Democracy: A Prerequisite for Peace

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The Majlis, a Doha, Qatar publication, aptly summed up the Obama administration’s disinterest in promoting democracy on April 13, 2010:

Obama has said almost nothing about human rights and democracy in Egypt; instead, his administration gave Hosni Mubarak new military hardware and a permanent trust fund. High-ranking White House officials blessed the transparently corrupt election in Sudan.  They’ve been silent on autocracy and rule-of-law problems in the Gulf: When an Emirati court acquitted the well-connected Sheikh Issa bin Zayed al-Nayhan on torture charges, despite a videotape showing his involvement, the State Department couldn’t muster anything more than a tepid statement. Yemen, Libya, Jordan — nowhere is the Obama administration pushing for democratic reforms. Realism rules the day.

When the U.S. did use its leverage in the promotion of democracy, it garnered results.  In 2005, Secretary of State Condoleezza Rice cancelled a trip to Cairo to protest the jailing of Egyptian opposition presidential candidate Ayman Nour. The Mubarak regime promptly released him.  However, during the November 2010 sham parliamentary elections in Egypt, the best the Obama team could do was to declare their “disappointment in Egypt’s elections.”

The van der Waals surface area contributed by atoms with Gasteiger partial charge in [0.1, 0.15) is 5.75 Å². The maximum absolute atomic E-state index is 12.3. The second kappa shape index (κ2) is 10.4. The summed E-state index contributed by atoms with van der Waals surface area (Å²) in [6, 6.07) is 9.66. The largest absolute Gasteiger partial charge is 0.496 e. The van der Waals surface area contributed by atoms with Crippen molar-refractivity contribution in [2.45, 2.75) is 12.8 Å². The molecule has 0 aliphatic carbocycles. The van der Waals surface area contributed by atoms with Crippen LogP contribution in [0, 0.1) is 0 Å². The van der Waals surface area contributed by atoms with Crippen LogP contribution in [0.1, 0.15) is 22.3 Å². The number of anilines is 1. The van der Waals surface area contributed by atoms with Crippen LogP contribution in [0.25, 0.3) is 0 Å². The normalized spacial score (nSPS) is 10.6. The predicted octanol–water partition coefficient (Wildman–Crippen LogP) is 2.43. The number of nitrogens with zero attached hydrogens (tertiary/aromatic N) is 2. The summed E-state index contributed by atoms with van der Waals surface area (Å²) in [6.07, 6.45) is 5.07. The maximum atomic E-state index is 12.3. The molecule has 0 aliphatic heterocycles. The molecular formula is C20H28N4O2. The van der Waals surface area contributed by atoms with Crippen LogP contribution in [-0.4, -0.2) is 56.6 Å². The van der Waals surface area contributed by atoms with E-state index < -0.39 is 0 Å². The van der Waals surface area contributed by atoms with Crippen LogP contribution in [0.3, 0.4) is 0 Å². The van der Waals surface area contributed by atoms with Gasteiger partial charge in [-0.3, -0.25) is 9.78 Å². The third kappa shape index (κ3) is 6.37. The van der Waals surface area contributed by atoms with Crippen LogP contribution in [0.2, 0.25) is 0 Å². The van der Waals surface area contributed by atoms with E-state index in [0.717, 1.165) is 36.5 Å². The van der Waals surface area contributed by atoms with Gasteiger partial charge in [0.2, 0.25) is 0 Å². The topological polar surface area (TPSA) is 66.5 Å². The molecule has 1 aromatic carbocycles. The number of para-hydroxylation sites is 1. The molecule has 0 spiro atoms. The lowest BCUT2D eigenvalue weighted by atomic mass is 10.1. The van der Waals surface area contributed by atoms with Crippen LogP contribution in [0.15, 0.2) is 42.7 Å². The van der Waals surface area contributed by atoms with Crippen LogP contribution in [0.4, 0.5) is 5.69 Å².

Dictators in the oppressive lands of the Arab Middle East have no incentive to democratize — to do so would threaten their rule, power, and their dynastic succession.  These arbitrary rulers of the Arab world reject peace and democracy, and they would rather use Israel as a convenient scapegoat to keep themselves in power, while keeping their people under emergency law and police states.

Democratic states tend to live in peace with one another because war and conflict are expensive and national resources are best used to improve the lives of their people. This is why the countries of Western Europe have lived in peace – particularly France and Germany, whose historic rivalry ended when Germany became a full fledged democracy after WWII.

The United States can and must be the catalyst for peace in the Middle East by promoting democracy in the region in a determined and sustained way.  The U.S. must use its leverage to pressure the Arab governments and the Iranians to transform their countries into democracies.  Freedom loving people the world over look to the U.S. with hope.  If the U.S. abandons its moral compass, that hope for a safe, secure, democratic future will be lost.

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  • CanadConserv

    As the writer says, those institutions that underlie democracy must be established first. So it`s a contradiction, then, to advocate ME democracy if those institutions don`t exist.

    Clearly, Islamists will be elected in many if not most Arab states. That wouldn`t matter, if they'd stand for re-election. But they won`t. Anyone think Hamas will conduct an election in Gaza?

    Iraqi democracy might just stick. If it does, that's because the US military safeguarded the nascent democracy through its most precarious early stages. If Iraqi democracy fails, it might well be because the US left too soon.

    Meanwhile, Turks remain pro-democracy, but nonetheless have re-elected and empowered an Islamist leaning government. that is slowly withering government by consent there. Will Erdogan pull off a Chavez coup from within? maybe.